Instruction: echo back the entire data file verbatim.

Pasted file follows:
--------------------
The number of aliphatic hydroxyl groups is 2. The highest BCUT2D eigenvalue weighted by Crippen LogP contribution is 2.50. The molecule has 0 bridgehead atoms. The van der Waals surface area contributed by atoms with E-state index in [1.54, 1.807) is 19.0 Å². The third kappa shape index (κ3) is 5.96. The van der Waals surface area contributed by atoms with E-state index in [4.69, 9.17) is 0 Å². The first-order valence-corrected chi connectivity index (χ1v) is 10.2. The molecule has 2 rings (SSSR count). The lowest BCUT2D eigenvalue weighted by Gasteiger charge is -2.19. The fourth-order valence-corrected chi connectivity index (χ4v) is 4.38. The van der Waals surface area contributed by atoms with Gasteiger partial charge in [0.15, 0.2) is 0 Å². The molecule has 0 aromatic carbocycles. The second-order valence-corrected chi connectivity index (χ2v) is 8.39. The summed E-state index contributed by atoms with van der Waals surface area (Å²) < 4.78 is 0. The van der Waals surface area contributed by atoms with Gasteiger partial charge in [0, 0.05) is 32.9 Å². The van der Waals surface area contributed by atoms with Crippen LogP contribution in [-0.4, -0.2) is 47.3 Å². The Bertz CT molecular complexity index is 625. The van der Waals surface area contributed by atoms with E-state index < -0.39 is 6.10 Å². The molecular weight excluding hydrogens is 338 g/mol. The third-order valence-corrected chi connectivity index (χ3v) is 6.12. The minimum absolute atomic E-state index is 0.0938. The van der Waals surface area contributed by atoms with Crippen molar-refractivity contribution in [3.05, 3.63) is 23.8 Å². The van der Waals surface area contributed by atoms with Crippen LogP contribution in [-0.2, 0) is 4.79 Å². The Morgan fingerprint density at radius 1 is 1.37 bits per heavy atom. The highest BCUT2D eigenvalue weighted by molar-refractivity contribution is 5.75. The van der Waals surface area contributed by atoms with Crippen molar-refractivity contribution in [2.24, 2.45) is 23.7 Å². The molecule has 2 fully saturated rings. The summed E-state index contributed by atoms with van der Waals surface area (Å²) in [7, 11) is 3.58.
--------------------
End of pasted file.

The number of aliphatic hydroxyl groups is 2. The highest BCUT2D eigenvalue weighted by Crippen LogP contribution is 2.50. The molecule has 0 bridgehead atoms. The van der Waals surface area contributed by atoms with E-state index in [1.54, 1.807) is 19.0 Å². The third kappa shape index (κ3) is 5.96. The van der Waals surface area contributed by atoms with E-state index in [4.69, 9.17) is 0 Å². The first-order valence-corrected chi connectivity index (χ1v) is 10.2. The molecule has 2 rings (SSSR count). The lowest BCUT2D eigenvalue weighted by Gasteiger charge is -2.19. The fourth-order valence-corrected chi connectivity index (χ4v) is 4.38. The van der Waals surface area contributed by atoms with Gasteiger partial charge in [0.15, 0.2) is 0 Å². The molecule has 0 aromatic carbocycles. The second-order valence-corrected chi connectivity index (χ2v) is 8.39. The summed E-state index contributed by atoms with van der Waals surface area (Å²) < 4.78 is 0. The van der Waals surface area contributed by atoms with Gasteiger partial charge in [0, 0.05) is 32.9 Å². The van der Waals surface area contributed by atoms with Crippen LogP contribution in [-0.4, -0.2) is 47.3 Å². The Bertz CT molecular complexity index is 625. The van der Waals surface area contributed by atoms with E-state index < -0.39 is 6.10 Å². The molecular weight excluding hydrogens is 338 g/mol. The third-order valence-corrected chi connectivity index (χ3v) is 6.12. The minimum absolute atomic E-state index is 0.0938. The van der Waals surface area contributed by atoms with Crippen molar-refractivity contribution in [3.05, 3.63) is 23.8 Å². The van der Waals surface area contributed by atoms with Crippen LogP contribution in [-0.2, 0) is 4.79 Å². The Morgan fingerprint density at radius 1 is 1.37 bits per heavy atom. The highest BCUT2D eigenvalue weighted by molar-refractivity contribution is 5.75. The van der Waals surface area contributed by atoms with Crippen molar-refractivity contribution in [2.24, 2.45) is 23.7 Å². The molecule has 2 fully saturated rings. The summed E-state index contributed by atoms with van der Waals surface area (Å²) in [7, 11) is 3.58.